First, defendant claims defense counsel should have called Deputy Boyken as a witness. He asserts that Deputy Boyken and Sergeant Brinser had a disagreement about arresting defendant for possession of a firearm by a convicted felon. “The selection of witnesses and the introduction of evidence are questions of trial strategy and the mere choice of trial strategy is not a foundation for finding ineffective assistance of counsel.” See State v. Blank, 16-213 (La. 5/13/16), 192 So.3d 93, 100. To prevail on an ineffective assistance claim based on counsel's failure to call a witness, the petitioner must name the witness, demonstrate that the witness was available to testify and would have done so, set out the content of the witness's proposed testimony, and show that the testimony would have been favorable to a particular defense.” See State v. Reeves, 18-270 (La. 10/15/18), 254 So.3d 665, 672. Here, defendant has failed to demonstrate that Deputy Boyken was available to testify and would have done so, set out the content of his proposed testimony, or shown that the testimony would have been favorable to any particular defense. In addition, based on Deputy Brinser's testimony, Deputy Boyken's testimony would not have affected the outcome of trial because he was not present when Deputy Brinser initially observed defendant with the firearm.
Defendant secondly asserts that defense counsel injected prejudice in his trial when he inquired about gang-related activity. “General statements and conclusory allegations will not suffice to prove a claim of ineffective assistance of counsel.” State v. Fisher, 19-488 (La. App. 5 Cir. 6/24/20), 299 So.3d 1238, 1247. This allegation is conclusory and speculative. In addition, based on the evidence and testimony presented at trial, defendant cannot show the outcome of the trial would have been different if defense counsel had not brought up the gang-related activity issue during trial.
Third, defendant argues that his trial counsel was deficient in failing to pursue fingerprinting, DNA testing, or some other identification method to show that he did not handle the gun. Defendant also argues that at trial his counsel should have focused on the cell phone he had in his hand. This Court has held an attorney's decision regarding gathering and introduction of similar evidence fell within the ambit of trial strategy. State v. Esteen, 846 So.2d 167, 174 (La.App. 5 Cir. 2003). In addition, Mr. Cox testified that objects taken from an individual's possession or seen in that individual's possession are not eligible for DNA testing. Sergeant Brinser testified that she saw defendant with the gun, and she identified the gun in open court. Thus, because Sergeant Brinser observed the gun in defendant's possession on the scene, the laboratory did not conduct DNA testing on it. There is nothing to show that fingerprinting, DNA test, or some other identification method would have contradicted Sergeant Brinser's testimony and proven that defendant did not handle the gun. Consequently, defendant cannot show that there is any evidence that would have resulted in a different outcome.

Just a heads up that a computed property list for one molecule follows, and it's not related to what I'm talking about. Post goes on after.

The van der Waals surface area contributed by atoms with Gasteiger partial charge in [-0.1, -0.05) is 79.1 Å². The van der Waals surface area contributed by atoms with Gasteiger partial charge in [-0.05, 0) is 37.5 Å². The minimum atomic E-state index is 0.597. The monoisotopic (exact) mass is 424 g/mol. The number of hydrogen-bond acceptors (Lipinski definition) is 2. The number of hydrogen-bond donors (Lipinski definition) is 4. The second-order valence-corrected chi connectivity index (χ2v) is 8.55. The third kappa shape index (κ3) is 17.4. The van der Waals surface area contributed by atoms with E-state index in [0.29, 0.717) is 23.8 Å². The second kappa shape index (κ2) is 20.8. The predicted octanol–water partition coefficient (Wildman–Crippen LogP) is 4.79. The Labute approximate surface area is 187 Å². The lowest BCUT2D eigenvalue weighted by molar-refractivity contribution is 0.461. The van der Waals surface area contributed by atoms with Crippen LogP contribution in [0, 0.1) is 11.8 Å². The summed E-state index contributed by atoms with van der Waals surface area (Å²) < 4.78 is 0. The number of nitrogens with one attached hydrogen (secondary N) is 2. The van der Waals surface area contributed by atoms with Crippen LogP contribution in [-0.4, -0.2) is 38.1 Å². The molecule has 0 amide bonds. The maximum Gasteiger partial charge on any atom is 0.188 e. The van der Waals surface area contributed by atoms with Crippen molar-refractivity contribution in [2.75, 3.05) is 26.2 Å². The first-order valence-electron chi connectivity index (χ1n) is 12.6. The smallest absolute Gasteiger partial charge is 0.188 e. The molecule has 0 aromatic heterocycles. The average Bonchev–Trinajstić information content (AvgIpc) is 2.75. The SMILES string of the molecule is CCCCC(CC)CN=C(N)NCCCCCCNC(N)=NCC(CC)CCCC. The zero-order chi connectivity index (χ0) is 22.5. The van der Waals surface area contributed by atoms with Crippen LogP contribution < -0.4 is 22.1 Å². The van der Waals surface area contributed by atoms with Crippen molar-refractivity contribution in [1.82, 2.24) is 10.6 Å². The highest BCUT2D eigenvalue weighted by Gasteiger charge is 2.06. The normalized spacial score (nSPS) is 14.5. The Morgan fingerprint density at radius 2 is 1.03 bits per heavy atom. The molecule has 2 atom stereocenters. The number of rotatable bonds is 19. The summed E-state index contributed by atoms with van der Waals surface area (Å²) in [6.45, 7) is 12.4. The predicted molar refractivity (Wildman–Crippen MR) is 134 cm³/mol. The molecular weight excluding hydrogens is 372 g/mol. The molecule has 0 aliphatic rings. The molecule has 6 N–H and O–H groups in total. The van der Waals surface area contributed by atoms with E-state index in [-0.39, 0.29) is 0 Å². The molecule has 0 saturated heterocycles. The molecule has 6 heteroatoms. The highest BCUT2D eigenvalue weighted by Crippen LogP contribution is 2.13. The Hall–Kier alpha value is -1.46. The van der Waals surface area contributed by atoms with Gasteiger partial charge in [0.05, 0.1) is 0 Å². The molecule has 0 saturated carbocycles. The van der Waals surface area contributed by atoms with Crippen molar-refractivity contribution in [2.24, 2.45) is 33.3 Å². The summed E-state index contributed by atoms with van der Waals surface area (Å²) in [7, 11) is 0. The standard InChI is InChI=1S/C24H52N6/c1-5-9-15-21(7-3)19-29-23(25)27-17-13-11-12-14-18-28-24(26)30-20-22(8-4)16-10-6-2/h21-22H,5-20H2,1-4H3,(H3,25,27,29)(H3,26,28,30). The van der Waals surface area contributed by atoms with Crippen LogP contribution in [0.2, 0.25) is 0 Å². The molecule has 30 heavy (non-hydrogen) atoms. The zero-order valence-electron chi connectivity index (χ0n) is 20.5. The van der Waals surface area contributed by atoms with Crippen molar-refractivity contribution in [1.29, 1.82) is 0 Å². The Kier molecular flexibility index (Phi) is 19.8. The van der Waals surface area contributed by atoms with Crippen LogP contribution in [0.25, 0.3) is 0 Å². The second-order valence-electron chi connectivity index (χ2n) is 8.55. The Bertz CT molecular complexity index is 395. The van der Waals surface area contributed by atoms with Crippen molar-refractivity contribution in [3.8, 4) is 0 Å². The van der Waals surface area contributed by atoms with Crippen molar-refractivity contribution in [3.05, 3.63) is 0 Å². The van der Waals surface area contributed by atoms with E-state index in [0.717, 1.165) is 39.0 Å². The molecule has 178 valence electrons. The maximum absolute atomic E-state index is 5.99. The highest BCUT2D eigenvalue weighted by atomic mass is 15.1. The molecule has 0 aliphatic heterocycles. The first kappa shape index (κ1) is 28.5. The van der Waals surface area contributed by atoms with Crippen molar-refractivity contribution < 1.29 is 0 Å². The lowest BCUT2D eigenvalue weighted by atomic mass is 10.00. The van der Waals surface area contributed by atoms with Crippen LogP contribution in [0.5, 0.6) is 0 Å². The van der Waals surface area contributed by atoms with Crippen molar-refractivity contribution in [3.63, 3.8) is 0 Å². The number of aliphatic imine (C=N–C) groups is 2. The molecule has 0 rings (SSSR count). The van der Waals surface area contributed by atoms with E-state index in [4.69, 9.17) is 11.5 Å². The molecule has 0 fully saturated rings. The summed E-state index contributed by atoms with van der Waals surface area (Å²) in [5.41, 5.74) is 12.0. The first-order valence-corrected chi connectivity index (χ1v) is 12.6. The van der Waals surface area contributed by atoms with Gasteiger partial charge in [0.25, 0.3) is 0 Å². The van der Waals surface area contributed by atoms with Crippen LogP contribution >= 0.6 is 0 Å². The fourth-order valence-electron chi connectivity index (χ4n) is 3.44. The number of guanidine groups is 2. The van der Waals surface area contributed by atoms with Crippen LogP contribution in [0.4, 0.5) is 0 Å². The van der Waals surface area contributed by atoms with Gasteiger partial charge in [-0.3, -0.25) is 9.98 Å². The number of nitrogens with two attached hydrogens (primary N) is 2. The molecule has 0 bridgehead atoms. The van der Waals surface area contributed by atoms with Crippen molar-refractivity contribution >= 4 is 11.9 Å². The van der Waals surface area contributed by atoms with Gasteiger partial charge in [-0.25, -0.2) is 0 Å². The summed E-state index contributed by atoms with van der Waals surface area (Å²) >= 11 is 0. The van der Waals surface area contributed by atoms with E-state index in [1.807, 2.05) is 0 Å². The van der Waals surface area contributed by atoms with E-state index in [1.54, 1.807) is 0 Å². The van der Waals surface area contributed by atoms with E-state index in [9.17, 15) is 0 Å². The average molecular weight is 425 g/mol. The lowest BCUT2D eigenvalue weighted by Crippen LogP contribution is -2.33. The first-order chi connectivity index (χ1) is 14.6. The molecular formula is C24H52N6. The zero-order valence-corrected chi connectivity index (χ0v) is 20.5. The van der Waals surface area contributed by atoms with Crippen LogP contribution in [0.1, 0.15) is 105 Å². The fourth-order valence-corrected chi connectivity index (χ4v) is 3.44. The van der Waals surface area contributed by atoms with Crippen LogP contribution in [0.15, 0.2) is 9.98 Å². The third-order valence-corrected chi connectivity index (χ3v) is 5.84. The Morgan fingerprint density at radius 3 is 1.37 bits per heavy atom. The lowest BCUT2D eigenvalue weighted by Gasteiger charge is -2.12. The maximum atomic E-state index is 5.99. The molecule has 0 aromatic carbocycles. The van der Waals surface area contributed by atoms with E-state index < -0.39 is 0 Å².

Finally, defendant asserts that he was denied effective assistance of counsel because his counsel failed to object to a sleeping juror, to request that the juror be removed, or to request a mistrial. The record reflects that during jury instructions the trial judge questioned whether one juror was paying attention and reminded the jurors that he needed eyes on him. The record does not indicate that a juror was sleeping during trial. Thus, this is another purely speculative and conclusory allegation.
Considering the foregoing, we find that defendant has failed to show that trial counsel's performance was deficient; and thus, that defendant has failed to sustain his burden under Strickland. This assignment of error lacks merit.
We have reviewed the record for errors patent according to the mandates of La. C.Cr.P. art. 920, State v. Oliveaux, 312 So.2d 337 (La. 1975), and State v. Weiland, 556 So.2d 175 (La.App. 5 Cir.1990), and find none.
For the reasons stated above, we find all the assignments of error lack merit and affirm defendant's conviction and sentence.
1. At trial, Nancy Clary with the Jefferson Parish Sheriff's Office confirmed that the 9-1-1 call in the instant case was made at 5:08 P.M., that Sergeant Brinser responded to this call at 5:13 P.M., that Sergeant Brinser observed a subject drop a “95g by a white Pontiac” at 5:16 P.M., and that one “95g” was “under 206 Helen” at 5:19 P.M.
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Docket No: NO. 21-KA-599
Decided: June 22, 2022
Court: Court of Appeal of Louisiana, Fifth Circuit.